7 privacy and security takeaways in Mary Meeker’s Internet Trends Report

Jamie

Jamie is always hungry. He also writes about digital privacy in exchange for sandwiches.

A picture of Mary Meeker

The biggest slide deck about the internet is back! Mary Meeker’s Internet Trends Report has highlighted important online observations since 1995, and this year’s report is a staggering 334 slides.

While Meeker’s report touches on a plethora of topics, we took a closer look at the trends surrounding online privacy and security.

1. Over half the world has an internet connection, but smartphone growth is declining

As of 2018, 51% of the world’s population can connect to the internet, compared to 24% just ten years ago. But smartphone adoption, considered a significant catalyst for internet use, is starting to decline, with unit shipments declining by 4% in 2018.

Graph of Internet Users vs. Y/Y Growth
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2. The Asia Pacific region makes up a majority of global internet users

Internet users in the Asia Pacific region make up 53% of global internet users, whereas Europe comprises only 15%. North America has the highest internet user penetration with 89% of all North Americans online; in comparison, only 48% of the Asia Pacific population is online.

Graph of Internet Users by region
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3. Fewer people have access to a completely uncensored internet

A decreasing share of the global online population lives in countries that have zero internet censorship—20% in 2018, compared to 24% in 2016. A third of users online experience a partially uncensored internet, and another third live in countries without any internet freedom at all.

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The phenomenon of differing internet regulations has been called a “splinternet … where your experience online is determined by local regulation.”

Examples of local regulation can be found below:

Table of different countries and internet regulation.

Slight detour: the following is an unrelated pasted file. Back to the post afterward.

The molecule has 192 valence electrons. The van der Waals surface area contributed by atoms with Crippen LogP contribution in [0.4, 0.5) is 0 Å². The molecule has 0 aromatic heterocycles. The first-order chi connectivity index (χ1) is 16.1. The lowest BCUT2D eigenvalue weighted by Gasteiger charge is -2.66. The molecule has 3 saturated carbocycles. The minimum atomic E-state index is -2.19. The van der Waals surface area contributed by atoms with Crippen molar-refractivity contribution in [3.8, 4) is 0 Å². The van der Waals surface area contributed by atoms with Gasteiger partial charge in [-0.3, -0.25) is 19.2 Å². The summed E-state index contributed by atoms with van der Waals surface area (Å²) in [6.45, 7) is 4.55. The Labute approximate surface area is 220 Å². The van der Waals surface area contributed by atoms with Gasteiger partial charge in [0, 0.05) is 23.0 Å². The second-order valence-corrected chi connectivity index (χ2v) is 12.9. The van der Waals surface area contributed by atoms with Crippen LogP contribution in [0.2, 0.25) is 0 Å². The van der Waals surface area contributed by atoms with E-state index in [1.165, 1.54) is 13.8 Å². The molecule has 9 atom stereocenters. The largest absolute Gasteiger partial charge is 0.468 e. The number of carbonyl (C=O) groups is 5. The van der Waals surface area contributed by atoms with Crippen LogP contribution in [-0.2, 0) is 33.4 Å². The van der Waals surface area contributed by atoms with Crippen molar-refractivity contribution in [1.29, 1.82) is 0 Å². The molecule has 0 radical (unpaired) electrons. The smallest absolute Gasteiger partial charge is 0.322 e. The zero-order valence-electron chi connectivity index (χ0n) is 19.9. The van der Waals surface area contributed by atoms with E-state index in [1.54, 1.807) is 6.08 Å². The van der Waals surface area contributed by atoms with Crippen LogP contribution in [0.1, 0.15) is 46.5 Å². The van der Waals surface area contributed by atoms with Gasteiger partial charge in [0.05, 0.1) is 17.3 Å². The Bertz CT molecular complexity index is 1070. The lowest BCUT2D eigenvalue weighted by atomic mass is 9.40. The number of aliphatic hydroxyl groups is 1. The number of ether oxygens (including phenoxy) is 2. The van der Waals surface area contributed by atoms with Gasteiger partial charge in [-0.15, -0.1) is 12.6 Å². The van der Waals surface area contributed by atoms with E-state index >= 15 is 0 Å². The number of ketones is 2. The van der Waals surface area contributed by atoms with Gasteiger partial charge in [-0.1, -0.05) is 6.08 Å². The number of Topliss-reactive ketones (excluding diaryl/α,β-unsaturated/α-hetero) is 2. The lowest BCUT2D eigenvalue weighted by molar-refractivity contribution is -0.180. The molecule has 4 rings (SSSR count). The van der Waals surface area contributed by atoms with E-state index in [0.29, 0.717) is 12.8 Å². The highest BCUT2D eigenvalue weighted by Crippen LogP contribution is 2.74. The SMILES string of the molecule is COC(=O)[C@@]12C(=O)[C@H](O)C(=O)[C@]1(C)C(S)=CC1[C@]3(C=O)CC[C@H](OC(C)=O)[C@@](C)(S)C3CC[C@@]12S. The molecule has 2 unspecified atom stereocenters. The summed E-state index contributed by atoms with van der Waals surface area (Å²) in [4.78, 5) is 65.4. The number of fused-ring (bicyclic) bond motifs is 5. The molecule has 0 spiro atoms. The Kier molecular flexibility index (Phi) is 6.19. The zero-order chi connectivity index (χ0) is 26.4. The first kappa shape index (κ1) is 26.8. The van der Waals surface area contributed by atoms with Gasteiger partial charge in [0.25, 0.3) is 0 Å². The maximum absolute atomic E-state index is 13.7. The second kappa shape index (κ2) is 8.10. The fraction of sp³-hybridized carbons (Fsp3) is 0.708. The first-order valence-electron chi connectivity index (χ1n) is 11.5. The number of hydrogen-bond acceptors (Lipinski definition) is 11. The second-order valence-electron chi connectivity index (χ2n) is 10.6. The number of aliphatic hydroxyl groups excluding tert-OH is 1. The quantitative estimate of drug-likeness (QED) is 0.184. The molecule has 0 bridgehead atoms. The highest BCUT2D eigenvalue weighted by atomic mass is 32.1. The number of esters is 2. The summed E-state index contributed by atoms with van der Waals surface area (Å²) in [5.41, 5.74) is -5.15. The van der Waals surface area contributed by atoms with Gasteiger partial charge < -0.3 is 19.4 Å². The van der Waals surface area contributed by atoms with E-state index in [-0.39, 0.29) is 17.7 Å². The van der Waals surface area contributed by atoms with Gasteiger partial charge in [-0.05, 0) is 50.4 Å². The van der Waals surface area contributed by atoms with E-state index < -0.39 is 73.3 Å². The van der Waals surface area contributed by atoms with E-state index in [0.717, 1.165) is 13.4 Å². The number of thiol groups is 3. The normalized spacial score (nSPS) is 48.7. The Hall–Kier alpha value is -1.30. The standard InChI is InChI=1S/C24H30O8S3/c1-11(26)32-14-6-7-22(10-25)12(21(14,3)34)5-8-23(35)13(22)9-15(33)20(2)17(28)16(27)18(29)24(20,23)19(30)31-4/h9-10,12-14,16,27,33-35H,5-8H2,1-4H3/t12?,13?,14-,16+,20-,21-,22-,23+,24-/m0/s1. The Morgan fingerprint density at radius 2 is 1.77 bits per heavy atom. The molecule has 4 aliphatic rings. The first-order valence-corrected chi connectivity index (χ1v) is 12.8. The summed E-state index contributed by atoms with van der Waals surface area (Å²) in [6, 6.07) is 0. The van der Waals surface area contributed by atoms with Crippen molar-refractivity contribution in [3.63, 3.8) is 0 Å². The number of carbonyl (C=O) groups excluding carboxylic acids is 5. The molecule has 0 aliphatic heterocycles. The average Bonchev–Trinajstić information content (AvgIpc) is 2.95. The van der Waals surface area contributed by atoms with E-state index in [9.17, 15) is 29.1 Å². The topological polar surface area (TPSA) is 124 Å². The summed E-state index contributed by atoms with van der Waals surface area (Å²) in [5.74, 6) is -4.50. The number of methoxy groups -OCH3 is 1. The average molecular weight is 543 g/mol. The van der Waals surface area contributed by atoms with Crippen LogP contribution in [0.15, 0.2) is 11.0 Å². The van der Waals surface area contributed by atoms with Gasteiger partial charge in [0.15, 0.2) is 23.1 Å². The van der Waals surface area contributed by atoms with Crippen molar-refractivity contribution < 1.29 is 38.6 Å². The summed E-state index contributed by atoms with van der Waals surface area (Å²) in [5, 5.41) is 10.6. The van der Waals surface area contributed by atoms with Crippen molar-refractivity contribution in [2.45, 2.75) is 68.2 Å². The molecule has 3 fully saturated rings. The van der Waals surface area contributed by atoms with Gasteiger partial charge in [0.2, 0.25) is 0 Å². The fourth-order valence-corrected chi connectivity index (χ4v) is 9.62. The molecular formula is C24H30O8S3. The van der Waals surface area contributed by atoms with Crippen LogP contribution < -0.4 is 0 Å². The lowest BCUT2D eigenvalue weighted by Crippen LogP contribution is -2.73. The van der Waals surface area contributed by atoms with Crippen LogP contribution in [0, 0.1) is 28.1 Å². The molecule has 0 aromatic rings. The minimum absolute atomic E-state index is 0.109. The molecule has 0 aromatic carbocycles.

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4. Cyber attacks are becoming more sophisticated and wider in scope

Cyber attacks are now focusing on companies and organizations with access to troves of sensitive data (think Equifax and Marriott), and are increasing in frequency.

Graph of Sensitive Records exposed in Security Breaches.
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The ante is raised even further, with the U.S., UK, Netherlands, and Germany just some countries that have publicly indicted state involvement in a number of cyber attacks.

5. Smartphone users are taking action to curb their usage addiction

More users are actively trying to reduce time spent on their devices, from 47% in 2017 to 63% in 2018.

Graph showing percentage of adults trying to limit personal smartphone use in U.S.
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This is backed up in part by a decelerating use of social media over the past year, with only 1.1% growth in 2018 compared to 6% the year before.

Graph of Daily Time Spent on Social Media worldwide.
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6. People are still concerned about privacy, but that number is decreasing

Dropping from 64% in 2014, 52% of people are more concerned about privacy than they were in the year before.

Graph showing people's concerns about internet privacy compared to one year ago.
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The drop could be because people perceive greater control over their privacy, with problematic tech companies like Facebook and Google improving how users manage their own privacy. Governments are also putting in efforts to protect user privacy, the most notable being the EU’s GDPR.

7. More people are using encrypted services online

The past few years have seen a steady increase in the number of monthly active users of encrypted messaging services. The most significant increase comes from the increase in encrypted web traffic, which has jumped from 53% in 2016 to 87%(!) in 2019.

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Beyond online privacy and security

Meeker’s report also goes into detail about big data, healthcare, e-commerce, and a lot more. It does cover the internet, after all. You can see the complete deck here, and reports from previous years here.

Jamie writes about current issues concerning digital privacy and security and is known to interview leading figures in tech. He also keeps an eye on changes in government censorship and surveillance.